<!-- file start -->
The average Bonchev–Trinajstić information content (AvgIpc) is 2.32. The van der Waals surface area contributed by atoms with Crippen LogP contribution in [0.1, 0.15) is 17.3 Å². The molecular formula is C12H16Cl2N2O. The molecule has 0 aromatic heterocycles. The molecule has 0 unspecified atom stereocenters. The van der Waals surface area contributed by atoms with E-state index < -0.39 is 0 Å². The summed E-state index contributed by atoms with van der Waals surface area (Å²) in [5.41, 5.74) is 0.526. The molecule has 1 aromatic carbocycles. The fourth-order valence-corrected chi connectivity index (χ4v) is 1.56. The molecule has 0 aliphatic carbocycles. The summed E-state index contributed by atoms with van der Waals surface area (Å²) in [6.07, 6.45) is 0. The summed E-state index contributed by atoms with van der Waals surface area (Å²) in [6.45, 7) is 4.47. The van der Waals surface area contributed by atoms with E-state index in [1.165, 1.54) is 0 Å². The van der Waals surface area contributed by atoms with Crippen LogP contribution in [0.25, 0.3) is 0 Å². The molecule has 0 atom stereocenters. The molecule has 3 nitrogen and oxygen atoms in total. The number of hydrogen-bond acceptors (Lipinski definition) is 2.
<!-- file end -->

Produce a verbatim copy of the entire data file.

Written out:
The average Bonchev–Trinajstić information content (AvgIpc) is 2.32. The van der Waals surface area contributed by atoms with Crippen LogP contribution in [0.1, 0.15) is 17.3 Å². The molecular formula is C12H16Cl2N2O. The molecule has 0 aromatic heterocycles. The molecule has 0 unspecified atom stereocenters. The van der Waals surface area contributed by atoms with E-state index < -0.39 is 0 Å². The summed E-state index contributed by atoms with van der Waals surface area (Å²) in [5.41, 5.74) is 0.526. The molecule has 1 aromatic carbocycles. The fourth-order valence-corrected chi connectivity index (χ4v) is 1.56. The molecule has 0 aliphatic carbocycles. The summed E-state index contributed by atoms with van der Waals surface area (Å²) in [6.07, 6.45) is 0. The summed E-state index contributed by atoms with van der Waals surface area (Å²) in [6.45, 7) is 4.47. The van der Waals surface area contributed by atoms with E-state index in [1.165, 1.54) is 0 Å². The van der Waals surface area contributed by atoms with Crippen LogP contribution in [0.25, 0.3) is 0 Å². The molecule has 0 atom stereocenters. The molecule has 3 nitrogen and oxygen atoms in total. The number of hydrogen-bond acceptors (Lipinski definition) is 2.